Coping with Hostility
Hostility and overt aggression have been identified as factors that have a significant influence on the delivery of clinical care (Gournay 2001) and on the recruitment and retention of staff (Jackson, Clare & Mannix 2002). Such hostility is not restricted to interactions with patients and their families; it also occurs in interactions between staff members.
In the past, health-care professionals have accepted aggression as being ‘part of the territory’ (Daldt 1981), but this is now recognised as toxic and is actively discouraged by organisations through the promulgation of ‘zero tolerance’programs (Whittingdon 2002). It is important that nurse managers be aware of these developments and support systems that adequately cope with the threat of hostility.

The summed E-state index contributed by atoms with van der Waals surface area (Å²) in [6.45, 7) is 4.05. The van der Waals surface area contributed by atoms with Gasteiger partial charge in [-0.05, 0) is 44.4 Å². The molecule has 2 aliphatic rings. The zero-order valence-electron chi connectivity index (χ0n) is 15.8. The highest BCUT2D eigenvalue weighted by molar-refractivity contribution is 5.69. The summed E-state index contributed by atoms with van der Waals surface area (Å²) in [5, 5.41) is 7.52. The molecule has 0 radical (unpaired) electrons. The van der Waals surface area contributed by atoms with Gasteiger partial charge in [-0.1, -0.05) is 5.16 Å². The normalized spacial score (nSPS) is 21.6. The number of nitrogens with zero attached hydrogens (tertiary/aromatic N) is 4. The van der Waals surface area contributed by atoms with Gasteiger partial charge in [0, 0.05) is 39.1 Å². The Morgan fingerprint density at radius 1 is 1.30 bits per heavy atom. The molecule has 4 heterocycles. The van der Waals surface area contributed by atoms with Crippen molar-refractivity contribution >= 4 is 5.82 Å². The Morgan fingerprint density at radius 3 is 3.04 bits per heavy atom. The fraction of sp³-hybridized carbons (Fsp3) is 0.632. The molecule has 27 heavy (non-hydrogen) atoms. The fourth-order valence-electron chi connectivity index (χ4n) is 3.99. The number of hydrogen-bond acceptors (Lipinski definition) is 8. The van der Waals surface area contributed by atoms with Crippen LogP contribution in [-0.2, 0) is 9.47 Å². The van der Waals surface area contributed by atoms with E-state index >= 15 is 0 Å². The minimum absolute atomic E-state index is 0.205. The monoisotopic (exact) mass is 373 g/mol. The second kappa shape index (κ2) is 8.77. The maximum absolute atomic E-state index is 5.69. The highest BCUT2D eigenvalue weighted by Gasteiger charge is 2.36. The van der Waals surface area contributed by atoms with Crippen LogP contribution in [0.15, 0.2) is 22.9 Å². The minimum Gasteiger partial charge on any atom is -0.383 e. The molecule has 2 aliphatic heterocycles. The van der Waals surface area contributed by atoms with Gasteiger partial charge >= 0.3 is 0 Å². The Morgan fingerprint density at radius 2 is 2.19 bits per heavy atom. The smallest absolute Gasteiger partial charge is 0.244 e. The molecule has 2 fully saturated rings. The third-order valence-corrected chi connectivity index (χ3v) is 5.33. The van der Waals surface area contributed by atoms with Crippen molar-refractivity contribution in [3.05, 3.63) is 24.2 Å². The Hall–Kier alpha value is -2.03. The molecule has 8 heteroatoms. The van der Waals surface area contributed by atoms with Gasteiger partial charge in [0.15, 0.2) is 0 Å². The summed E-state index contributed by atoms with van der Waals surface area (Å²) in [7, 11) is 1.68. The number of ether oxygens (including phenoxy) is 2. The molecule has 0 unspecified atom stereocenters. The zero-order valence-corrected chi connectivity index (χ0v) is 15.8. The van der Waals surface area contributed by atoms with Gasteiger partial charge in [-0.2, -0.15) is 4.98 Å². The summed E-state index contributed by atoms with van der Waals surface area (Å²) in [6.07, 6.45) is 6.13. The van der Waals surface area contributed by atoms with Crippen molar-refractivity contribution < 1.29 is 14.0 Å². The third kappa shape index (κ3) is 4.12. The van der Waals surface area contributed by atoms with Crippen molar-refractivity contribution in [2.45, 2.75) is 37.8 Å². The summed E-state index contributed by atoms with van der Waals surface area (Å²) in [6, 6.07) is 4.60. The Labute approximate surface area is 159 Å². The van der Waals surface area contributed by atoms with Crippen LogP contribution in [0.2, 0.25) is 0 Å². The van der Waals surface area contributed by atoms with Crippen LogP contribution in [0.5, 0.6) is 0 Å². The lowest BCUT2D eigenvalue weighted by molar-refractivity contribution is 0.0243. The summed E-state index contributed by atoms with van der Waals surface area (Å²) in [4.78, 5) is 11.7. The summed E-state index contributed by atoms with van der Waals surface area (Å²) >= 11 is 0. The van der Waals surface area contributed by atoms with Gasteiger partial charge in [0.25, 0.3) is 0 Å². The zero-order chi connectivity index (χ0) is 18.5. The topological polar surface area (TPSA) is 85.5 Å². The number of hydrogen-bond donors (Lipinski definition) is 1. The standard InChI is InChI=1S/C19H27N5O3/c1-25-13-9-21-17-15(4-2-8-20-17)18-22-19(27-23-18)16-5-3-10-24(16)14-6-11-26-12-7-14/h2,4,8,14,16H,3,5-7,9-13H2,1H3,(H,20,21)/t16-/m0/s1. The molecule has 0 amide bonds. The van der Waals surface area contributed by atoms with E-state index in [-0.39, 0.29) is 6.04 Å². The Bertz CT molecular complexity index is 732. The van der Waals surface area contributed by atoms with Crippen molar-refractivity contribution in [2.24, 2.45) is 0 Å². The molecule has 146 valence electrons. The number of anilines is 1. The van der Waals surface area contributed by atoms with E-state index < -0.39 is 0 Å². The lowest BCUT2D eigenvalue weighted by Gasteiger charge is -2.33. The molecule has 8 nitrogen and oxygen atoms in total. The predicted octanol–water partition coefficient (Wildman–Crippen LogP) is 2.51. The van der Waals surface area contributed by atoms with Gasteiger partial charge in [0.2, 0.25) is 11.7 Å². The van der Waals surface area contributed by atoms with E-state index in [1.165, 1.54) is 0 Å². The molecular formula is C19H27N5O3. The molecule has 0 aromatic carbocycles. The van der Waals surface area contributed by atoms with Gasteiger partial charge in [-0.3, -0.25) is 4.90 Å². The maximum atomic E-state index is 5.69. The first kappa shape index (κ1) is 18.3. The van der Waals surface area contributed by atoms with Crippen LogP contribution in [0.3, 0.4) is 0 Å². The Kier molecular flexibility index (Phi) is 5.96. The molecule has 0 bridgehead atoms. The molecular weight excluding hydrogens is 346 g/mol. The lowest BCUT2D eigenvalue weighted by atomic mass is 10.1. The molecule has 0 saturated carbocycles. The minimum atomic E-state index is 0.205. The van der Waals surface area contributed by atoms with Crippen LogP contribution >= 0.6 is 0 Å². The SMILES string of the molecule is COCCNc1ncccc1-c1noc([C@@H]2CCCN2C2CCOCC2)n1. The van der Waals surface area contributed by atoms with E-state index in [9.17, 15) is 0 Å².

To put in place a system that protects both patients and staff, nurse managers require a sound understanding of the ways in which hostility and aggression evolve and how they can be dealt with. Nurse managers should be familiar with the policies and protocols of the facility in which they work and play a major part in the ongoing development of those policies and protocols.
- Predictors of hostility and aggressive behaviour
- Recognising imminent aggression
- The aggression cycle